I was thinking about the house, the one I grew up in, and the fact that soon it will no longer be "mine" in any sense. Many times I have gone over there when my dad was away for the summer, just to look around. There are a lot of memories in the house I would recall as I haunted the rooms. Some were mere shadows, others were as clear as a photograph.
Memories of Christmas and birthdays were clear and crisp and good. Mom liked to see our faces as we opened presents and soaked in the appreciation we showed her. Vacations were also a joy. We usually went to historical places like Boston or places of natural beauty like Niagara Falls. There was no knowledge or wonder in theme parks. We also spent time in Wisconsin many summers to visit with my dad's family. Leaving my home back then, just for a few weeks made me sad as I imagined the house empty, its large glass paned eyes watching us drive away. I would lie in the back seat, hiding my tears from my sister. I didn't want her to know that I cried for the lonely house. It seemed such a silly thing to do, but I could not help myself. The empty house looked melancholy.
See, I felt that the house had a presence, a soul. It was more than wood and glass and limestone. We even believed it to be haunted. Or maybe it was a playful little sprite who shone lights in the darkened attic, or made sounds of footsteps walking up and down the wooden stairs. Most likely it was just the fact the house was built in 1900, and its old bones were creaking, though the lights I could never explain. I have come to realize that the presence in the house wasn't ghosts, or sprites, or the soul of the house itself. It was the family who resided in it. It was us. The fact was made painfully clear, the first Christmas spent without my mom. The house echoed, even though it held our remaining family. My sister and I had left years earlier, but always returned for the Holidays and other family events. When we came back, it was if the house kept a place for us, and we slipped right in, like slipping on a well-worn kid glove. Our absence was temporary, and somehow the house knew that. Death, though, left not only an absence, but a deafening silence, never to be quieted, never to be appeased.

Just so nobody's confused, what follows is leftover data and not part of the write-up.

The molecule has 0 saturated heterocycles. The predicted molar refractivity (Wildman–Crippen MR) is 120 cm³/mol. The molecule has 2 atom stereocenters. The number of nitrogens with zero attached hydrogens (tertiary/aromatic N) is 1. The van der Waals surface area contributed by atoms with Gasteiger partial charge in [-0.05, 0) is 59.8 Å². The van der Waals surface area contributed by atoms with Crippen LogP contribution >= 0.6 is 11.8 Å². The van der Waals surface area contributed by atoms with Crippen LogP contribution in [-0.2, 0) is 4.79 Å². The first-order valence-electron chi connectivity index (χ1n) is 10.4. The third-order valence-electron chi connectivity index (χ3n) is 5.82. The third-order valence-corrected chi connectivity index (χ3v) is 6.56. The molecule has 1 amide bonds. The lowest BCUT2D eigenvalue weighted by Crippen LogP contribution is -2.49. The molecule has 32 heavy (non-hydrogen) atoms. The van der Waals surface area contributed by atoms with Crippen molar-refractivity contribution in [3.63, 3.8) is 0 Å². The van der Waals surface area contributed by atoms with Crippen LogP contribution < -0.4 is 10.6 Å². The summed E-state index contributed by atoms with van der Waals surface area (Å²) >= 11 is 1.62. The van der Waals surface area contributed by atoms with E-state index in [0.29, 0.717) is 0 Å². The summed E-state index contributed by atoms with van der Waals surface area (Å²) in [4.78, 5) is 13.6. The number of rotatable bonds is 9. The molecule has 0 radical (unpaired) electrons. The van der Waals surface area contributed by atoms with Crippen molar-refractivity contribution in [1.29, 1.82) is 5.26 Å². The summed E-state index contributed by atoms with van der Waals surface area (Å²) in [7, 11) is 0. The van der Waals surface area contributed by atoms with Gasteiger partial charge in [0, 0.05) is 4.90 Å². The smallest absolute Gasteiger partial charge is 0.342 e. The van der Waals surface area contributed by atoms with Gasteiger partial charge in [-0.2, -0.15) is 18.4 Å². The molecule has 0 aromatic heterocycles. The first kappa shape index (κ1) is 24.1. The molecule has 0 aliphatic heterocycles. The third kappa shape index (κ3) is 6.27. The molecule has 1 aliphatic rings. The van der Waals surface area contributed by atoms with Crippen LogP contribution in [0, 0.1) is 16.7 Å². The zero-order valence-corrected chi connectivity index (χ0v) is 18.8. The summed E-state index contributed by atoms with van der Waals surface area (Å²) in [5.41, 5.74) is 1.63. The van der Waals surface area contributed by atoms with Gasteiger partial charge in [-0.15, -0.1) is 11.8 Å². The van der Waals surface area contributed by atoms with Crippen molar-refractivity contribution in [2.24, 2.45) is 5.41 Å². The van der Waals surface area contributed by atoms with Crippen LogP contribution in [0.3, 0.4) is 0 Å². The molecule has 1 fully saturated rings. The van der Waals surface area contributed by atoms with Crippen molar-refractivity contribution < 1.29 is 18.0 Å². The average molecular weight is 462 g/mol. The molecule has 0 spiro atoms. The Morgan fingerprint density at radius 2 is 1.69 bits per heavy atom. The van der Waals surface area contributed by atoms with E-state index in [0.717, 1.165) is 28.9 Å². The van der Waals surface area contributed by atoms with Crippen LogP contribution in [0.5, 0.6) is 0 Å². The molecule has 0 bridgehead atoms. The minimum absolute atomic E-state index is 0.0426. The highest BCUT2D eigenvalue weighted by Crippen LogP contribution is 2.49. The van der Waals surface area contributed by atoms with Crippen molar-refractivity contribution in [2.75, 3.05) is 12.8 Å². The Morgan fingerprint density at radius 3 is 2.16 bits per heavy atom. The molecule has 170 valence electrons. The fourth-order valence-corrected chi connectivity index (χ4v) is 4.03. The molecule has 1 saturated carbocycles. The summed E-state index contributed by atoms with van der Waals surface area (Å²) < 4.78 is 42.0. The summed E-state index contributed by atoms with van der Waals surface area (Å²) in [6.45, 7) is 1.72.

My dad is finally moving from the home I've known all my life, from it's converted coal room in the basement where his wine bubbled away, to the cluttered attic two stories above. As I walk around his new house, the house right next door to mine, I unlock the back door and walk into the kitchen where boxes of his kitchen supplies are stacked on the counters, one thought wafts through my mind.
For a house is just four walls, a floor and a roof. A home is much more.
Someday, the house I have known for over forty years will be sold and the new inhabitants, perhaps a family, will fill its rooms with bits and pieces of their lives. Maybe the ghost or the house sprite will entertain them with flashing lights in the attic and tease them with footfalls on the staircase. I am sure I will drive by and look to see how the old place is holding up. Will I feel a tug, a pang in my heart, a rash desire to run up on the porch and ring the doorbell, ask if I can have a glass of lemonade? Or will I just drive on by?
I will go to the place here my adult life resides. I will kiss my husband on the cheek, walk next door and have a beer with my dad, and go on the computer and find a silly cat picture to forward to my sister. I'll call my one daughter in Nebraska, and joke with my younger daughter who is still in school. I will hug my dogs and ruffle the bed-head fur of the cat. I will look fondly at the photo of my mom, the one I took one summer in the gazebo and realize that my mom is still here. For me, I have discovered, home is the people who inhabit your heart, not the structure that keeps the outside at bay.